Functional and structural stability are linked in phytoplankton metacommunities of different connectivity
The diversity–stability debate is a long‐standing issue in ecology, asking whether more diverse communities show higher stability over time and more rapid recovery from disturbances. Connection to undisturbed habitats is thought to affect compositional and functional stability after disturbances. Therefore, we established marine phytoplankton metacommunities consisting of three microcosms (local patches), which were connected by tubes opened for different time intervals to create 5 levels of connectivity. We performed two experiments differing by homogeneous (HOM) or heterogeneous (HET) supply of irradiance across patches. As disturbance we either removed 75% of the algal biomass locally from one randomly chosen patch, or 25 or 75% regionally from each local patch. By comparing these treatments to an undisturbed control, we analyzed resilience (rate of recovery) and final recovery (recovery ratio) with regard to biomass (functional stability) and species composition (structural stability). In both experiments (HET, HOM), functional and structural aspects of stability responded significantly to connectivity and disturbance treatments. Functional resilience was enhanced by increasing connectivity (HET and HOM), which partially also increased functional recovery (HET) and structural resilience (HOM). By contrast, the treatment‐induced gradients in diversity (species richness and evenness) had no clear effect on functional resilience or recovery. Instead, structural and functional resilience were strongly correlated regardless of patch quality, indicating that only a full recovery in community composition ensured functional stability. Our findings suggest that connectivity plays a pivotal role in maintaining ecosystem stability under pulse disturbance such that a more complete understanding of stability requires spatially explicit approaches.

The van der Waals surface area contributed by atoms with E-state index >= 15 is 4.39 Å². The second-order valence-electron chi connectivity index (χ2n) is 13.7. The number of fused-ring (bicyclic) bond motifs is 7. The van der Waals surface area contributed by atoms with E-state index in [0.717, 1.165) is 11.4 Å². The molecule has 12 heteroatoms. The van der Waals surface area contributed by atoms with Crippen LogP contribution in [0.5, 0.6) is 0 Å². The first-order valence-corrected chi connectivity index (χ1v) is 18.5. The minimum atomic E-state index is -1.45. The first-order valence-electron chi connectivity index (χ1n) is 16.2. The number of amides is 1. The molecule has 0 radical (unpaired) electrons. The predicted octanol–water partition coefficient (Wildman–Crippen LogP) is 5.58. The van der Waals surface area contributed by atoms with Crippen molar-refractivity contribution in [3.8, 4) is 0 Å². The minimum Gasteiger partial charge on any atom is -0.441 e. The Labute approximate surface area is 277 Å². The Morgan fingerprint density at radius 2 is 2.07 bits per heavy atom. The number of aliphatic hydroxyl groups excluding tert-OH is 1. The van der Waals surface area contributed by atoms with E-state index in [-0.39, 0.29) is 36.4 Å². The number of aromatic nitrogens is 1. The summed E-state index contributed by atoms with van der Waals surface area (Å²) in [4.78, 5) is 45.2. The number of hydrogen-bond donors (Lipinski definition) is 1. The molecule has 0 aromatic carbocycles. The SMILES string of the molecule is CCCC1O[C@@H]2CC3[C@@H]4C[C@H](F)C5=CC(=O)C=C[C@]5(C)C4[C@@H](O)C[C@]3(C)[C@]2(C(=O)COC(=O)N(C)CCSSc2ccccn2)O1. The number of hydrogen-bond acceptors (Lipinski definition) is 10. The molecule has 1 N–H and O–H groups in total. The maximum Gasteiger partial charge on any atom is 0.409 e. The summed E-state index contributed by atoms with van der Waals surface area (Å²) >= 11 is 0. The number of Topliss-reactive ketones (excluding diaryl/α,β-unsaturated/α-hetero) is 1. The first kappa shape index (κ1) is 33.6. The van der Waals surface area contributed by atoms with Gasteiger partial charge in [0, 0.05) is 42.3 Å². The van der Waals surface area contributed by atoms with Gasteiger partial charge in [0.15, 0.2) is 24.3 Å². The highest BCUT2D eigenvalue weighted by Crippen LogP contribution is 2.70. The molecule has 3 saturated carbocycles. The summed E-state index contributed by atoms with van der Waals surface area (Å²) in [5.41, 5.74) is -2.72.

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Document Type: Research Article
Publication date: June 1, 2017